Team of Teams

Team of Teams

In “Team of Teams,” General Stanley McChrystal suggests a new way of thinking and directing to help businesses adapt and advance more swiftly in a complex environment. Today’s world is characterised by swift, unexpected changes and complex interdependencies. Traditional organisational structures built on effectiveness and streamlining predictable procedures are no longer suitable for dealing with these new issues.

The role of the leader becomes creating a broader environment instead of command-and-control micromanaging.

General Stanley McChrystal

General McChrystal led the US Joint Special Operations Task Force to counter Al Qaeda’s growing threat in Iraq. The Task Force had some of the best personnel, information, training, and technology. Despite this, it could not defeat Al Qaeda’s disorganised operations and hostile terrain. It was forced to drastically alter its operational paradigm. It was successful after converting from a command-and-control system to a Team of Teams.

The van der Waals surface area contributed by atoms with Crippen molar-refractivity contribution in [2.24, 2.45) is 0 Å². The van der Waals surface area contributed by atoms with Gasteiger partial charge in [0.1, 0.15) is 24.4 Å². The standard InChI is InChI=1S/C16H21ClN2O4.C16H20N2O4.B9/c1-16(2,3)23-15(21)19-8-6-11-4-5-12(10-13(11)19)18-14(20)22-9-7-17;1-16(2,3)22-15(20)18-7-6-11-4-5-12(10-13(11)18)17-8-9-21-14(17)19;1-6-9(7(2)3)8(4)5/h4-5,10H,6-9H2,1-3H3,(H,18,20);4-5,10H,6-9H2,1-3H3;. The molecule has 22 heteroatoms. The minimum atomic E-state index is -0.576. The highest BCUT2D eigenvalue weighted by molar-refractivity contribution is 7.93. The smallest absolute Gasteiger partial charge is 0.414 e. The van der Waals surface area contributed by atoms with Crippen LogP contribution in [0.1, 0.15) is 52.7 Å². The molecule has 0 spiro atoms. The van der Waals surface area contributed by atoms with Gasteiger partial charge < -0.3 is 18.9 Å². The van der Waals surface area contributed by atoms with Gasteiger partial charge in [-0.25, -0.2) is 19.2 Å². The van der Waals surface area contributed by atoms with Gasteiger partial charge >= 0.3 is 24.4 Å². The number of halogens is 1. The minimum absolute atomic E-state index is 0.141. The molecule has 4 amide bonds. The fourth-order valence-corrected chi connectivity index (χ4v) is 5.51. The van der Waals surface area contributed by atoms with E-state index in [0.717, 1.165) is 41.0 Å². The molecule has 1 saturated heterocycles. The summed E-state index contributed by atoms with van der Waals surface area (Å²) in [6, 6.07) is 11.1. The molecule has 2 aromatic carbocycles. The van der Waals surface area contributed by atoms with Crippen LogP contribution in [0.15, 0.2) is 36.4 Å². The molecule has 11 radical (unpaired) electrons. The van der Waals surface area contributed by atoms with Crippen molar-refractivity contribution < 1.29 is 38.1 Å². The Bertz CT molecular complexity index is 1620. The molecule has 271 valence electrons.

Change Management and Adaptation

Change Management was vital for winning. Surprisingly, the management style was what changed, not tactics or new technology.

Since the Industrial Revolution, most industries have adopted management doctrines inspired by or comparable to Frederick Taylor’s “Scientific Management“. A system that is excellent for achieving highly efficient execution of known, repeatable processes at scale. This organisational culture is not exclusive to the military. Despite this strategy’s effectiveness throughout the twentieth century, we realised in 2004 that it had its limitations. Similar to the Maginot Line, which the French employed during World War II, it proved unable to deal with a new wave of threats. Efficiency no longer suffices.

It is essential to recognise that a mental model is only a representation of reality rather than reality itself. When we tell individuals to “think beyond the box,” we ask them to throw their mental models.

In 2004, we did not have an efficiency problem; we had an adaptability problem.